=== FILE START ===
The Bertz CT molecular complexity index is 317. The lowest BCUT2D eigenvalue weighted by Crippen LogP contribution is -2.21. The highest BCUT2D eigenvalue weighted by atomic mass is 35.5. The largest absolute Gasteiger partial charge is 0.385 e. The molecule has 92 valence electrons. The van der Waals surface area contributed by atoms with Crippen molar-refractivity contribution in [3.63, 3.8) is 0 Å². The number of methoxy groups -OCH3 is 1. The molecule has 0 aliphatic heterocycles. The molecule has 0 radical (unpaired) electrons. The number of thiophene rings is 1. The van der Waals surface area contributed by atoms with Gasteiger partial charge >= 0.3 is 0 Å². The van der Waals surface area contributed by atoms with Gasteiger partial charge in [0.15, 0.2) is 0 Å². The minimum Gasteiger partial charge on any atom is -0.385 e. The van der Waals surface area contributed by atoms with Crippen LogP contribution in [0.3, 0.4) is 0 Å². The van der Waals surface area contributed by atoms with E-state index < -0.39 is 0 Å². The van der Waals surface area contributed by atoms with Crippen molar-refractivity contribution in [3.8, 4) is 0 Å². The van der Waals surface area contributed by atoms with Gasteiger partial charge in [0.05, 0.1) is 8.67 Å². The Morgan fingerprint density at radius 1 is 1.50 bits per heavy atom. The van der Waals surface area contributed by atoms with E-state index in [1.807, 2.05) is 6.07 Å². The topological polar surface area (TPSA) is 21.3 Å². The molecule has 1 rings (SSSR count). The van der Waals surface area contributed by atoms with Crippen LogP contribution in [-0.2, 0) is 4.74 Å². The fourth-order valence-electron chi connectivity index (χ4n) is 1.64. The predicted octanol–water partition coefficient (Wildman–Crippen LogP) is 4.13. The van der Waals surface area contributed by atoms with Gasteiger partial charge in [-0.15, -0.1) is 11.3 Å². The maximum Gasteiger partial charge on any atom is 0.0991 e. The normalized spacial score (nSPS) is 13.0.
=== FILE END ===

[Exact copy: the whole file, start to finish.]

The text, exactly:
The Bertz CT molecular complexity index is 317. The lowest BCUT2D eigenvalue weighted by Crippen LogP contribution is -2.21. The highest BCUT2D eigenvalue weighted by atomic mass is 35.5. The largest absolute Gasteiger partial charge is 0.385 e. The molecule has 92 valence electrons. The van der Waals surface area contributed by atoms with Crippen molar-refractivity contribution in [3.63, 3.8) is 0 Å². The number of methoxy groups -OCH3 is 1. The molecule has 0 aliphatic heterocycles. The molecule has 0 radical (unpaired) electrons. The number of thiophene rings is 1. The van der Waals surface area contributed by atoms with Gasteiger partial charge >= 0.3 is 0 Å². The van der Waals surface area contributed by atoms with Gasteiger partial charge in [0.15, 0.2) is 0 Å². The minimum Gasteiger partial charge on any atom is -0.385 e. The van der Waals surface area contributed by atoms with Crippen LogP contribution in [0.3, 0.4) is 0 Å². The van der Waals surface area contributed by atoms with E-state index < -0.39 is 0 Å². The van der Waals surface area contributed by atoms with Crippen molar-refractivity contribution in [3.8, 4) is 0 Å². The van der Waals surface area contributed by atoms with Gasteiger partial charge in [0.05, 0.1) is 8.67 Å². The Morgan fingerprint density at radius 1 is 1.50 bits per heavy atom. The van der Waals surface area contributed by atoms with E-state index in [1.807, 2.05) is 6.07 Å². The topological polar surface area (TPSA) is 21.3 Å². The molecule has 1 rings (SSSR count). The van der Waals surface area contributed by atoms with Crippen LogP contribution in [-0.2, 0) is 4.74 Å². The fourth-order valence-electron chi connectivity index (χ4n) is 1.64. The predicted octanol–water partition coefficient (Wildman–Crippen LogP) is 4.13. The van der Waals surface area contributed by atoms with Gasteiger partial charge in [-0.15, -0.1) is 11.3 Å². The maximum Gasteiger partial charge on any atom is 0.0991 e. The normalized spacial score (nSPS) is 13.0.